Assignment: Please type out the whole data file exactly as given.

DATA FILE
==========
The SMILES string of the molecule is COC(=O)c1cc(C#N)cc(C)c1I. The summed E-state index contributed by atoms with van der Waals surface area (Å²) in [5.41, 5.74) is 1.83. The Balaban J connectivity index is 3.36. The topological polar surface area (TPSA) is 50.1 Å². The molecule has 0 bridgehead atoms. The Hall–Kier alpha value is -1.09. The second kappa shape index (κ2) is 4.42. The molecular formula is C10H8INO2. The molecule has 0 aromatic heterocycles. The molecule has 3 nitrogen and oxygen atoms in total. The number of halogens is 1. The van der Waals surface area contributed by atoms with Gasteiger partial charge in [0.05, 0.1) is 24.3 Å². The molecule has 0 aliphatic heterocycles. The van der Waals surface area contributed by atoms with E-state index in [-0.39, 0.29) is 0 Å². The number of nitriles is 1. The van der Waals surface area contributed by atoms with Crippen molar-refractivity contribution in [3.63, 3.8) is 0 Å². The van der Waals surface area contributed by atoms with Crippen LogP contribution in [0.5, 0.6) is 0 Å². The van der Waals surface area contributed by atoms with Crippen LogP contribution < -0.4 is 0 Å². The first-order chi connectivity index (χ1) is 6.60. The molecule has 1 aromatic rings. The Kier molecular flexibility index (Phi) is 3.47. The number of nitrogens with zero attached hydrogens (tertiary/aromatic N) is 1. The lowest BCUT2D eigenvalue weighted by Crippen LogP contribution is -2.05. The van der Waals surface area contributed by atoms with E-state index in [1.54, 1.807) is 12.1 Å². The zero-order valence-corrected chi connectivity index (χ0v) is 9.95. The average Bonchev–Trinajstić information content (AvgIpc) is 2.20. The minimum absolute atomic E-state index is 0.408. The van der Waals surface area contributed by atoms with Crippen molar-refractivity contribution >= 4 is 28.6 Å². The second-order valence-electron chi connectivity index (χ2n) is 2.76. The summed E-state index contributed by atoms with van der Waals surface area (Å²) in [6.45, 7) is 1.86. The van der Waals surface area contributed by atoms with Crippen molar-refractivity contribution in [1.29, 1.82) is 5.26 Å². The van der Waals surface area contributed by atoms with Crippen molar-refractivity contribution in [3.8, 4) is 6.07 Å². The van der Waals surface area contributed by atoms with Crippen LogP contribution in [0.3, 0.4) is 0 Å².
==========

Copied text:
The SMILES string of the molecule is COC(=O)c1cc(C#N)cc(C)c1I. The summed E-state index contributed by atoms with van der Waals surface area (Å²) in [5.41, 5.74) is 1.83. The Balaban J connectivity index is 3.36. The topological polar surface area (TPSA) is 50.1 Å². The molecule has 0 bridgehead atoms. The Hall–Kier alpha value is -1.09. The second kappa shape index (κ2) is 4.42. The molecular formula is C10H8INO2. The molecule has 0 aromatic heterocycles. The molecule has 3 nitrogen and oxygen atoms in total. The number of halogens is 1. The van der Waals surface area contributed by atoms with Gasteiger partial charge in [0.05, 0.1) is 24.3 Å². The molecule has 0 aliphatic heterocycles. The van der Waals surface area contributed by atoms with E-state index in [-0.39, 0.29) is 0 Å². The number of nitriles is 1. The van der Waals surface area contributed by atoms with Crippen molar-refractivity contribution in [3.63, 3.8) is 0 Å². The van der Waals surface area contributed by atoms with Crippen LogP contribution in [0.5, 0.6) is 0 Å². The van der Waals surface area contributed by atoms with Crippen LogP contribution < -0.4 is 0 Å². The first-order chi connectivity index (χ1) is 6.60. The molecule has 1 aromatic rings. The Kier molecular flexibility index (Phi) is 3.47. The number of nitrogens with zero attached hydrogens (tertiary/aromatic N) is 1. The lowest BCUT2D eigenvalue weighted by Crippen LogP contribution is -2.05. The van der Waals surface area contributed by atoms with E-state index in [1.54, 1.807) is 12.1 Å². The zero-order valence-corrected chi connectivity index (χ0v) is 9.95. The average Bonchev–Trinajstić information content (AvgIpc) is 2.20. The minimum absolute atomic E-state index is 0.408. The van der Waals surface area contributed by atoms with Crippen molar-refractivity contribution >= 4 is 28.6 Å². The second-order valence-electron chi connectivity index (χ2n) is 2.76. The summed E-state index contributed by atoms with van der Waals surface area (Å²) in [6.45, 7) is 1.86. The van der Waals surface area contributed by atoms with Crippen molar-refractivity contribution in [1.29, 1.82) is 5.26 Å². The van der Waals surface area contributed by atoms with Crippen molar-refractivity contribution in [3.8, 4) is 6.07 Å². The van der Waals surface area contributed by atoms with Crippen LogP contribution in [0.3, 0.4) is 0 Å².